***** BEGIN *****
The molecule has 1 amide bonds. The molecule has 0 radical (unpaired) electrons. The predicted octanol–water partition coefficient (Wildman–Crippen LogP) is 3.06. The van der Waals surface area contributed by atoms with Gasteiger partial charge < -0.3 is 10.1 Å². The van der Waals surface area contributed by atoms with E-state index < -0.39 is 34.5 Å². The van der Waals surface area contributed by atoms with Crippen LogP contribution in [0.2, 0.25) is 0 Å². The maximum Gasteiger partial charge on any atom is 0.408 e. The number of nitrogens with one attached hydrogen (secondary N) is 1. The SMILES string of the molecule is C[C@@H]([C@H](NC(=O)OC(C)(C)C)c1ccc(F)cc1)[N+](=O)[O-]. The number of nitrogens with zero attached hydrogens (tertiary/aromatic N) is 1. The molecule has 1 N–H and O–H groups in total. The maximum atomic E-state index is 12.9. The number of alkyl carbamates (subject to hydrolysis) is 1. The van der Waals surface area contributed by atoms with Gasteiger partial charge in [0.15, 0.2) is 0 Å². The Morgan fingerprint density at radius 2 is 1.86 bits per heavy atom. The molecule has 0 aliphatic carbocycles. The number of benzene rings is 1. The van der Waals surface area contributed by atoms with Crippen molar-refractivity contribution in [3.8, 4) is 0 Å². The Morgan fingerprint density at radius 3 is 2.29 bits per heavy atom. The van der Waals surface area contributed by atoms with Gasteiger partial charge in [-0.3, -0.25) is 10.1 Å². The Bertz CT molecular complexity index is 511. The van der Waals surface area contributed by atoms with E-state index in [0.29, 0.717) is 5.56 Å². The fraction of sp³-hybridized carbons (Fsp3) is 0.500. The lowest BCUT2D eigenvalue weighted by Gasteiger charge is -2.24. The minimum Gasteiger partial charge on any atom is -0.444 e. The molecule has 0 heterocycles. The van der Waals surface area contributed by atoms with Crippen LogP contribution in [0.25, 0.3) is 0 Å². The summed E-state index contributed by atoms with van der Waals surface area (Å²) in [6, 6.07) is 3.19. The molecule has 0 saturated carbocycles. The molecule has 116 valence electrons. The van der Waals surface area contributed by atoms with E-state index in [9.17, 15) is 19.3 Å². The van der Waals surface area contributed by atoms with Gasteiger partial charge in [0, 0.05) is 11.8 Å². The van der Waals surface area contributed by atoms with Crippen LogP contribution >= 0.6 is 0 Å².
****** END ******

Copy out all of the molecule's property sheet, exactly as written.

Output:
The molecule has 1 amide bonds. The molecule has 0 radical (unpaired) electrons. The predicted octanol–water partition coefficient (Wildman–Crippen LogP) is 3.06. The van der Waals surface area contributed by atoms with Gasteiger partial charge < -0.3 is 10.1 Å². The van der Waals surface area contributed by atoms with E-state index < -0.39 is 34.5 Å². The van der Waals surface area contributed by atoms with Crippen LogP contribution in [0.2, 0.25) is 0 Å². The maximum Gasteiger partial charge on any atom is 0.408 e. The number of nitrogens with one attached hydrogen (secondary N) is 1. The SMILES string of the molecule is C[C@@H]([C@H](NC(=O)OC(C)(C)C)c1ccc(F)cc1)[N+](=O)[O-]. The number of nitrogens with zero attached hydrogens (tertiary/aromatic N) is 1. The molecule has 1 N–H and O–H groups in total. The maximum atomic E-state index is 12.9. The number of alkyl carbamates (subject to hydrolysis) is 1. The van der Waals surface area contributed by atoms with Gasteiger partial charge in [0.15, 0.2) is 0 Å². The Morgan fingerprint density at radius 2 is 1.86 bits per heavy atom. The molecule has 0 aliphatic carbocycles. The number of benzene rings is 1. The van der Waals surface area contributed by atoms with Crippen molar-refractivity contribution in [3.8, 4) is 0 Å². The Morgan fingerprint density at radius 3 is 2.29 bits per heavy atom. The van der Waals surface area contributed by atoms with Gasteiger partial charge in [-0.3, -0.25) is 10.1 Å². The Bertz CT molecular complexity index is 511. The van der Waals surface area contributed by atoms with E-state index in [0.29, 0.717) is 5.56 Å². The fraction of sp³-hybridized carbons (Fsp3) is 0.500. The lowest BCUT2D eigenvalue weighted by Gasteiger charge is -2.24. The minimum Gasteiger partial charge on any atom is -0.444 e. The molecule has 0 heterocycles. The van der Waals surface area contributed by atoms with Crippen LogP contribution in [0.25, 0.3) is 0 Å². The summed E-state index contributed by atoms with van der Waals surface area (Å²) in [6, 6.07) is 3.19. The molecule has 0 saturated carbocycles. The molecule has 116 valence electrons. The van der Waals surface area contributed by atoms with E-state index in [9.17, 15) is 19.3 Å². The van der Waals surface area contributed by atoms with Gasteiger partial charge in [0, 0.05) is 11.8 Å². The van der Waals surface area contributed by atoms with Crippen LogP contribution >= 0.6 is 0 Å².